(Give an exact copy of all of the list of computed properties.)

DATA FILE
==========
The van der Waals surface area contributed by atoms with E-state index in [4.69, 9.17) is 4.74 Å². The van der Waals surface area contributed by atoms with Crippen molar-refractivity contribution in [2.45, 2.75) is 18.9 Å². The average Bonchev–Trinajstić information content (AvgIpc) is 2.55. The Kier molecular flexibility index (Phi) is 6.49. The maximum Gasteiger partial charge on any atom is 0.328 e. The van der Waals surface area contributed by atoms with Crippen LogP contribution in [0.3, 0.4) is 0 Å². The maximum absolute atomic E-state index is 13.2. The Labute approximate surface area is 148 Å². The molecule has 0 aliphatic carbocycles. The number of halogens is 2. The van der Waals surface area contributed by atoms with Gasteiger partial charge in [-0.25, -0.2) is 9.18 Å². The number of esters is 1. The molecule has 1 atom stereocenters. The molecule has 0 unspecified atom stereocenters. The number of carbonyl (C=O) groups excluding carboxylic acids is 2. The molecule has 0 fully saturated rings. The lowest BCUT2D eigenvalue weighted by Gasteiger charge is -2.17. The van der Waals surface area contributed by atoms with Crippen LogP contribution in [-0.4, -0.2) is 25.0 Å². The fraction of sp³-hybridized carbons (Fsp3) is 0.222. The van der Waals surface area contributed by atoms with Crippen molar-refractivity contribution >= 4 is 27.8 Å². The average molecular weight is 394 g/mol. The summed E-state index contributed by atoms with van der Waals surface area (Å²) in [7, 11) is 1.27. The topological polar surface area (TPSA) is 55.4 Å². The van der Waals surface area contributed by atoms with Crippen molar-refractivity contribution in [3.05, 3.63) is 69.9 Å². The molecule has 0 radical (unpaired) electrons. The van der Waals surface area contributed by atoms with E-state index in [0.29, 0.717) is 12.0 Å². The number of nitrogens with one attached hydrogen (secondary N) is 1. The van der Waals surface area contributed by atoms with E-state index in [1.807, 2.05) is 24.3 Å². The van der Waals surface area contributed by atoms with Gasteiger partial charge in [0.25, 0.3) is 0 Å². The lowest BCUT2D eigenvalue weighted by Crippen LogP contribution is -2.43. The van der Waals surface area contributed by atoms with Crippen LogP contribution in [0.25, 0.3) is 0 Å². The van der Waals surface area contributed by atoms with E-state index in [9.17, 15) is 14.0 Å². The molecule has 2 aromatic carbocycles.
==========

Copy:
The van der Waals surface area contributed by atoms with E-state index in [4.69, 9.17) is 4.74 Å². The van der Waals surface area contributed by atoms with Crippen molar-refractivity contribution in [2.45, 2.75) is 18.9 Å². The average Bonchev–Trinajstić information content (AvgIpc) is 2.55. The Kier molecular flexibility index (Phi) is 6.49. The maximum Gasteiger partial charge on any atom is 0.328 e. The van der Waals surface area contributed by atoms with Crippen LogP contribution in [0.3, 0.4) is 0 Å². The maximum absolute atomic E-state index is 13.2. The Labute approximate surface area is 148 Å². The molecule has 0 aliphatic carbocycles. The number of halogens is 2. The van der Waals surface area contributed by atoms with Gasteiger partial charge in [-0.25, -0.2) is 9.18 Å². The number of esters is 1. The molecule has 1 atom stereocenters. The molecule has 0 unspecified atom stereocenters. The number of carbonyl (C=O) groups excluding carboxylic acids is 2. The molecule has 0 fully saturated rings. The lowest BCUT2D eigenvalue weighted by Gasteiger charge is -2.17. The van der Waals surface area contributed by atoms with Crippen LogP contribution in [-0.4, -0.2) is 25.0 Å². The fraction of sp³-hybridized carbons (Fsp3) is 0.222. The van der Waals surface area contributed by atoms with Crippen molar-refractivity contribution >= 4 is 27.8 Å². The average molecular weight is 394 g/mol. The summed E-state index contributed by atoms with van der Waals surface area (Å²) in [7, 11) is 1.27. The topological polar surface area (TPSA) is 55.4 Å². The van der Waals surface area contributed by atoms with Crippen molar-refractivity contribution in [3.05, 3.63) is 69.9 Å². The molecule has 0 radical (unpaired) electrons. The van der Waals surface area contributed by atoms with E-state index in [0.29, 0.717) is 12.0 Å². The number of nitrogens with one attached hydrogen (secondary N) is 1. The van der Waals surface area contributed by atoms with E-state index in [1.807, 2.05) is 24.3 Å². The van der Waals surface area contributed by atoms with Gasteiger partial charge in [0.25, 0.3) is 0 Å². The lowest BCUT2D eigenvalue weighted by Crippen LogP contribution is -2.43. The van der Waals surface area contributed by atoms with Crippen LogP contribution in [0.25, 0.3) is 0 Å². The van der Waals surface area contributed by atoms with E-state index in [9.17, 15) is 14.0 Å². The molecule has 2 aromatic carbocycles.